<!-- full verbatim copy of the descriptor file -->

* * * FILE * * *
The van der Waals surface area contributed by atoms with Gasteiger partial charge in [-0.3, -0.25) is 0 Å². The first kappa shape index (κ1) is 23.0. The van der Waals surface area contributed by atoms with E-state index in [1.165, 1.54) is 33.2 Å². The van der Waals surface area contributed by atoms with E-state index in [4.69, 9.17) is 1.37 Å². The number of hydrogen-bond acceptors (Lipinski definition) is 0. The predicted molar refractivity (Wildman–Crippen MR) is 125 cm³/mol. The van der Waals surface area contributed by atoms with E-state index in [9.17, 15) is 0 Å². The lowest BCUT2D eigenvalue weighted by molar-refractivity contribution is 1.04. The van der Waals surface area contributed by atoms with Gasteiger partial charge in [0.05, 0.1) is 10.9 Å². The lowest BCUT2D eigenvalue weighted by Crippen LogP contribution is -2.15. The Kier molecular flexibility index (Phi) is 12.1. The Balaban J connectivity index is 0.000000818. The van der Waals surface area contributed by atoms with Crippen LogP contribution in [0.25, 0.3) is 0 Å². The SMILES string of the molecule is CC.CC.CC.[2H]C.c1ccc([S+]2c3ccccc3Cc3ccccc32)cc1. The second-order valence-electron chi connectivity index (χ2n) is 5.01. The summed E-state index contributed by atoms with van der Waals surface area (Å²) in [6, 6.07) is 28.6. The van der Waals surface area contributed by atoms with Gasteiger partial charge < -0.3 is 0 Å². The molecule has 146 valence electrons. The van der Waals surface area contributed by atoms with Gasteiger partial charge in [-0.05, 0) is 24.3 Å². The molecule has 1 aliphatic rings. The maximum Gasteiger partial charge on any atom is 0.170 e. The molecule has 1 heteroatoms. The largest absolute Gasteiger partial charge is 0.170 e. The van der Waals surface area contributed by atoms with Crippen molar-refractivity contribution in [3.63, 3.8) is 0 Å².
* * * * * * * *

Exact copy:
The van der Waals surface area contributed by atoms with Gasteiger partial charge in [-0.3, -0.25) is 0 Å². The first kappa shape index (κ1) is 23.0. The van der Waals surface area contributed by atoms with E-state index in [1.165, 1.54) is 33.2 Å². The van der Waals surface area contributed by atoms with E-state index in [4.69, 9.17) is 1.37 Å². The number of hydrogen-bond acceptors (Lipinski definition) is 0. The predicted molar refractivity (Wildman–Crippen MR) is 125 cm³/mol. The van der Waals surface area contributed by atoms with E-state index in [9.17, 15) is 0 Å². The lowest BCUT2D eigenvalue weighted by molar-refractivity contribution is 1.04. The van der Waals surface area contributed by atoms with Gasteiger partial charge in [0.05, 0.1) is 10.9 Å². The lowest BCUT2D eigenvalue weighted by Crippen LogP contribution is -2.15. The Kier molecular flexibility index (Phi) is 12.1. The Balaban J connectivity index is 0.000000818. The van der Waals surface area contributed by atoms with Crippen LogP contribution in [0.25, 0.3) is 0 Å². The SMILES string of the molecule is CC.CC.CC.[2H]C.c1ccc([S+]2c3ccccc3Cc3ccccc32)cc1. The second-order valence-electron chi connectivity index (χ2n) is 5.01. The summed E-state index contributed by atoms with van der Waals surface area (Å²) in [6, 6.07) is 28.6. The van der Waals surface area contributed by atoms with Gasteiger partial charge < -0.3 is 0 Å². The molecule has 146 valence electrons. The van der Waals surface area contributed by atoms with Gasteiger partial charge in [-0.05, 0) is 24.3 Å². The molecule has 1 aliphatic rings. The maximum Gasteiger partial charge on any atom is 0.170 e. The molecule has 1 heteroatoms. The largest absolute Gasteiger partial charge is 0.170 e. The van der Waals surface area contributed by atoms with Crippen molar-refractivity contribution in [3.63, 3.8) is 0 Å².